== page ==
UK Conservatives Push for Watchdog to Counter Chinese Interference

By Alexander Zhang
Alexander Zhang
Alexander Zhang
November 2, 2020Updated: November 2, 2020

Britain should set up a specialist watchdog focusing on countering foreign interference operations by hostile states such as China, a group of Conservative Party lawmakers has suggested.

The China Research Group, which was founded in April by a group of Conservative MPs who advocate for a tougher UK position on the Chinese regime, called for the establishment of such a body in its first published report, which was released on Monday.

The paper, which was authored by Charles Parton OBE, a veteran diplomat who spent 22 years working in or on China, argues Britain needs to recognise that there’s a “values war” with the Chinese Communist Party (CCP), and must reset its China strategy without delay.

Parton said the values war “is patently incompatible with the concept of a ‘Golden Era’” of Sino-British relations, which was championed by former Prime Minister David Cameron and former Chancellor George Osborne.

“Moving back from the ‘Golden Era’ to a more balanced relationship with China will involve some pain,” Parton wrote. “The CCP’s instincts are to bully. Yet the readjustment must be gone through.”

Xi Jinping and David Cameron
China’s leader Xi Jinping and Britain’s then Prime Minister David Cameron drink a pint of beer during a state visit to the UK, at a pub in Princess Risborough near Chequers, northwest of London, on Oct. 22, 2015. (Kirsty Wigglesworth/WPA Pool/Getty Images)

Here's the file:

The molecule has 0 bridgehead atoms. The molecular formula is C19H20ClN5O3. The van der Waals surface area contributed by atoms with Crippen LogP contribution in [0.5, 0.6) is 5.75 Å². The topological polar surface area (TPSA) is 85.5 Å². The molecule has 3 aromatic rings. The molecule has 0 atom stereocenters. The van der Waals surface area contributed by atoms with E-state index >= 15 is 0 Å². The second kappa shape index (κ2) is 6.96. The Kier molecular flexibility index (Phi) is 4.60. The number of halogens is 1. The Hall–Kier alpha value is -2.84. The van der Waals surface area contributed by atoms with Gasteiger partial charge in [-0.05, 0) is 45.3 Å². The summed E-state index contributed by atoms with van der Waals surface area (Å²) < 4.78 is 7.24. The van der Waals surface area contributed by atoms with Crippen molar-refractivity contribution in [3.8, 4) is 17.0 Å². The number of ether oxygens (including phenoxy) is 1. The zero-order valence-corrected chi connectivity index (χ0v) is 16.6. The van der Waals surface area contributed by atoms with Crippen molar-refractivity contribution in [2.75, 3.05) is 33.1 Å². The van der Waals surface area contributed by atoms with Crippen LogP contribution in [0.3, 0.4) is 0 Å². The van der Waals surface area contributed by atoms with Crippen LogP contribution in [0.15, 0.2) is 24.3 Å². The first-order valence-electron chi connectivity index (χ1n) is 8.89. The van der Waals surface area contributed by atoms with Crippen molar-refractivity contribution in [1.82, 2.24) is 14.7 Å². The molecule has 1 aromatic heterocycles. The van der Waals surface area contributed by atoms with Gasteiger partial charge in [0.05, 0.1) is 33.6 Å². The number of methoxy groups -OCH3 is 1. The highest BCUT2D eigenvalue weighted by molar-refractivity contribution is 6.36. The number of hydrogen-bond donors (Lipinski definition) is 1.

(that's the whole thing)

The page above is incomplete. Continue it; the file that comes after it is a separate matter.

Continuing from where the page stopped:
The report argues that the UK should “take a leaf out of Australia’s book and set up a National Counter Foreign Interference Coordinator’s Office”, which coordinates the country’s whole-of-government efforts to respond to acts of foreign interference.

According to the report, the remit of Britain’s Joint State Threat Assessment Team (JSTAT), which was set up in 2017 in the Security Service, is not wide enough, as it currently only focuses on “espionage, assassination, interference in our democracy, threats to the UK’s economic security, and the UK’s people and assets overseas”.

The JSTAT should look at broader CCP interference so as to adequately assess the threat from the CCP’s United Front Work Department (UFWD), and should be sufficiently staffed and resourced to deal with the size and nature of the problem, the report suggests.

chinese military hackers
Chinese soldiers work at computers. The Chinese regime’s cyberattacks against the West have continued despite cyber agreements. (

The UFWD coordinates the Party’s “United Front Work”, which involves the efforts of thousands of overseas groups that carry out political influence operations, suppress dissident movements, gather intelligence, and facilitate the transfer of technology to China.

As the UK government conducts a comprehensive review of its foreign, security, and defence policy, a number of British security officials have recently identified the Chinese regime as a major threat.

Lt. Gen. Jim Hockenhull, the chief of defence intelligence, told British media in September that the Chinese regime “poses the greatest threat to world order”.

Gen. Sir Nick Carter, Britain’s chief of the defence staff, said China is seeking to “achieve dominance in the space and cyber domains,” and to defeat the West through attacks “below the threshold of war”.

MI5 Director-General Ken McCallum said last month that national security challenges presented by China and other hostile states are “growing in severity and in complexity”.

McCallum said the Chinese regime has sought to hack commercially sensitive data and intellectual property as well as to interfere in British politics, and has also been caught engaging in an espionage plot aimed against the European Union.

Cathy He contributed to this report.